Call for Registration – GOOD DONE RIGHT: a Conference on Effective Altruism

7-9 July 2014, All Souls College, Oxford

Speakers include: Derek Parfit (Oxford), Thomas Pogge (Yale), Rachel Glennerster (MIT Poverty Action Lab), Nick Bostrom (Oxford), Norman Daniels (Harvard), Toby Ord (Oxford), William MacAskill (Cambridge), Jeremy Lauer (WHO), Larissa MacFarquhar (the New Yorker), Nick Beckstead (Oxford), Owen Cotton-Barratt (Oxford).

For further information and registration, please visit

Effective altruism is a growing intellectual movement at the intersection of academia and the public world. It seeks to use insights from ethical theory, economics, and related disciplines to identify the best means to secure and promote the most important values, and to advocate for their adoption. To this end, philosophers at Oxford have established the Centre for Effective Altruism, a charitable company with close ties to the University, comprising two organizations, Giving What We Can and 80,000 Hours, the first of which focuses on effective giving, the second on ethical careers.

The aim of this conference is to bring together leading thinkers to address issues related to effective altruism in a shared setting. The speakers are drawn primarily from within moral philosophy, but will also include specialists in development and health economics. Key topics include: our obligations as individuals and citizens in a highly unequal world; the moral importance of cost-effectiveness considerations in aid; the measurement, aggregation, and comparison of benefits; the ethics of career choice; population ethics; and existential risk.There will also be a conference dinner on the 8th in the Hall of All Souls; please do consider signing up.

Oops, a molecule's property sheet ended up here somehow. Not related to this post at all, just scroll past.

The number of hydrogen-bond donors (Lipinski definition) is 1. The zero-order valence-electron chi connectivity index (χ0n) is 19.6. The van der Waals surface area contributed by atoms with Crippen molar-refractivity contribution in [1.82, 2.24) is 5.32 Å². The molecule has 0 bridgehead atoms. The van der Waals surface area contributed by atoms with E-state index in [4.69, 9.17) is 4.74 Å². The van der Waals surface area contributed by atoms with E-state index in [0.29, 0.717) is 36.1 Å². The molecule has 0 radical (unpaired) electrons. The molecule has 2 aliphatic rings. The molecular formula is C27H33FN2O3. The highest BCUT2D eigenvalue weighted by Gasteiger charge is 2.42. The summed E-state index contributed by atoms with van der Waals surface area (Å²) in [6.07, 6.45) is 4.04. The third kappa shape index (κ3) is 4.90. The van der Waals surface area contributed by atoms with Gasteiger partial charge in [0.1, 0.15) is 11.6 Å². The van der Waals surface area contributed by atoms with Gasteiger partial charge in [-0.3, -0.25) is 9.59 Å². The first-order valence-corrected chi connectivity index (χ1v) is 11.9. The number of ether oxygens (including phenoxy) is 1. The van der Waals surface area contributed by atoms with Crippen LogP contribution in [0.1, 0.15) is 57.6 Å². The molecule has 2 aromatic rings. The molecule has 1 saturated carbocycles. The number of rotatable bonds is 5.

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One Response to Call for Registration – GOOD DONE RIGHT: a Conference on Effective Altruism

  • Dave Frame says:

    The question I’d like to see addressed is something like: “is there a role for policy in EA?” Giving money away, even in highly targeted fashion, is less effective than creating economic opportunities for people in dire need. Free, fair trade rules are a no-brainer, and if the Oxford EA folks were to help get something moving in that regard, it would be a more effective use of their time (and other people’s money…) than aid, however cleverly targeted. ie if you’re serious about the effective bit, you should be arguing for win-win global innovation in the policy areas that matter most.